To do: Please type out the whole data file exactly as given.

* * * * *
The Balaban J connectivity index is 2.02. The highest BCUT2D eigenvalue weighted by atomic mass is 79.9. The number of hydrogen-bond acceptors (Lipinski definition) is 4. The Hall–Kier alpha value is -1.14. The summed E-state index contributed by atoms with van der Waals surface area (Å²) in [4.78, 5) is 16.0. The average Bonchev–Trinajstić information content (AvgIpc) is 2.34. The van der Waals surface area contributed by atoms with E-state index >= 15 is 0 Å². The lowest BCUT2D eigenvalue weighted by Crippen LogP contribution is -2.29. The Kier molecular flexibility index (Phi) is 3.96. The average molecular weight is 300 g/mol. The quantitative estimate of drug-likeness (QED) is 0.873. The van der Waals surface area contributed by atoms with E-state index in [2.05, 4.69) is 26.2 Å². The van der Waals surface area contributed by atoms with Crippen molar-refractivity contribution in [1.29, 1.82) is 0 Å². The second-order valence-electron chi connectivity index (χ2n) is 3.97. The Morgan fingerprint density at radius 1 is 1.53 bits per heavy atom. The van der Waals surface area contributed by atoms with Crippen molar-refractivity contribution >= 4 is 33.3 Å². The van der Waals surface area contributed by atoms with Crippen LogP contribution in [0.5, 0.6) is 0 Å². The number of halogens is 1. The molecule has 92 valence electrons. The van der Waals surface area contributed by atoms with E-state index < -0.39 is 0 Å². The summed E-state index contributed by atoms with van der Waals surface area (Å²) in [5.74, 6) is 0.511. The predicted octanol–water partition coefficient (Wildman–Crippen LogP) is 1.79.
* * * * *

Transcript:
The Balaban J connectivity index is 2.02. The highest BCUT2D eigenvalue weighted by atomic mass is 79.9. The number of hydrogen-bond acceptors (Lipinski definition) is 4. The Hall–Kier alpha value is -1.14. The summed E-state index contributed by atoms with van der Waals surface area (Å²) in [4.78, 5) is 16.0. The average Bonchev–Trinajstić information content (AvgIpc) is 2.34. The van der Waals surface area contributed by atoms with E-state index >= 15 is 0 Å². The lowest BCUT2D eigenvalue weighted by Crippen LogP contribution is -2.29. The Kier molecular flexibility index (Phi) is 3.96. The average molecular weight is 300 g/mol. The quantitative estimate of drug-likeness (QED) is 0.873. The van der Waals surface area contributed by atoms with E-state index in [2.05, 4.69) is 26.2 Å². The van der Waals surface area contributed by atoms with Crippen molar-refractivity contribution in [1.29, 1.82) is 0 Å². The second-order valence-electron chi connectivity index (χ2n) is 3.97. The Morgan fingerprint density at radius 1 is 1.53 bits per heavy atom. The van der Waals surface area contributed by atoms with Crippen molar-refractivity contribution >= 4 is 33.3 Å². The van der Waals surface area contributed by atoms with Crippen LogP contribution in [0.5, 0.6) is 0 Å². The number of halogens is 1. The molecule has 92 valence electrons. The van der Waals surface area contributed by atoms with E-state index < -0.39 is 0 Å². The summed E-state index contributed by atoms with van der Waals surface area (Å²) in [5.74, 6) is 0.511. The predicted octanol–water partition coefficient (Wildman–Crippen LogP) is 1.79.